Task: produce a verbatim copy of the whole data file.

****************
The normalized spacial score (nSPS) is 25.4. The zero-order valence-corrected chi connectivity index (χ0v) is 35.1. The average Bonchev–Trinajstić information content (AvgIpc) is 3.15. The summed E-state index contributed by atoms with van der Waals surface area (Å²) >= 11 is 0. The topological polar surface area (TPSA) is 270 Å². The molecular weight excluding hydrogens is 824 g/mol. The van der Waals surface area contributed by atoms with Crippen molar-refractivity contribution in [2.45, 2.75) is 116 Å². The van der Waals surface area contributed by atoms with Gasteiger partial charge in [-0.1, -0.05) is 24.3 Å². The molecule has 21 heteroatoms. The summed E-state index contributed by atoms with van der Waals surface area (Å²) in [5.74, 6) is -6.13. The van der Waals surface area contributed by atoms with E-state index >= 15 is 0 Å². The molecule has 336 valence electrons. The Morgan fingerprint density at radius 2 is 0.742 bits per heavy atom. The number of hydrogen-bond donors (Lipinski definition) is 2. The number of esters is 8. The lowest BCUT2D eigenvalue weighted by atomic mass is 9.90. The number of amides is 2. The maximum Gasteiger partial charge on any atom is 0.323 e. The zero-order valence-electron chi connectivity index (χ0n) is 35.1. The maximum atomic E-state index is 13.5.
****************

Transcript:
The normalized spacial score (nSPS) is 25.4. The zero-order valence-corrected chi connectivity index (χ0v) is 35.1. The average Bonchev–Trinajstić information content (AvgIpc) is 3.15. The summed E-state index contributed by atoms with van der Waals surface area (Å²) >= 11 is 0. The topological polar surface area (TPSA) is 270 Å². The molecular weight excluding hydrogens is 824 g/mol. The van der Waals surface area contributed by atoms with Crippen molar-refractivity contribution in [2.45, 2.75) is 116 Å². The van der Waals surface area contributed by atoms with Gasteiger partial charge in [-0.1, -0.05) is 24.3 Å². The molecule has 21 heteroatoms. The summed E-state index contributed by atoms with van der Waals surface area (Å²) in [5.74, 6) is -6.13. The van der Waals surface area contributed by atoms with E-state index >= 15 is 0 Å². The molecule has 336 valence electrons. The Morgan fingerprint density at radius 2 is 0.742 bits per heavy atom. The number of hydrogen-bond donors (Lipinski definition) is 2. The number of esters is 8. The lowest BCUT2D eigenvalue weighted by atomic mass is 9.90. The number of amides is 2. The maximum Gasteiger partial charge on any atom is 0.323 e. The zero-order valence-electron chi connectivity index (χ0n) is 35.1. The maximum atomic E-state index is 13.5.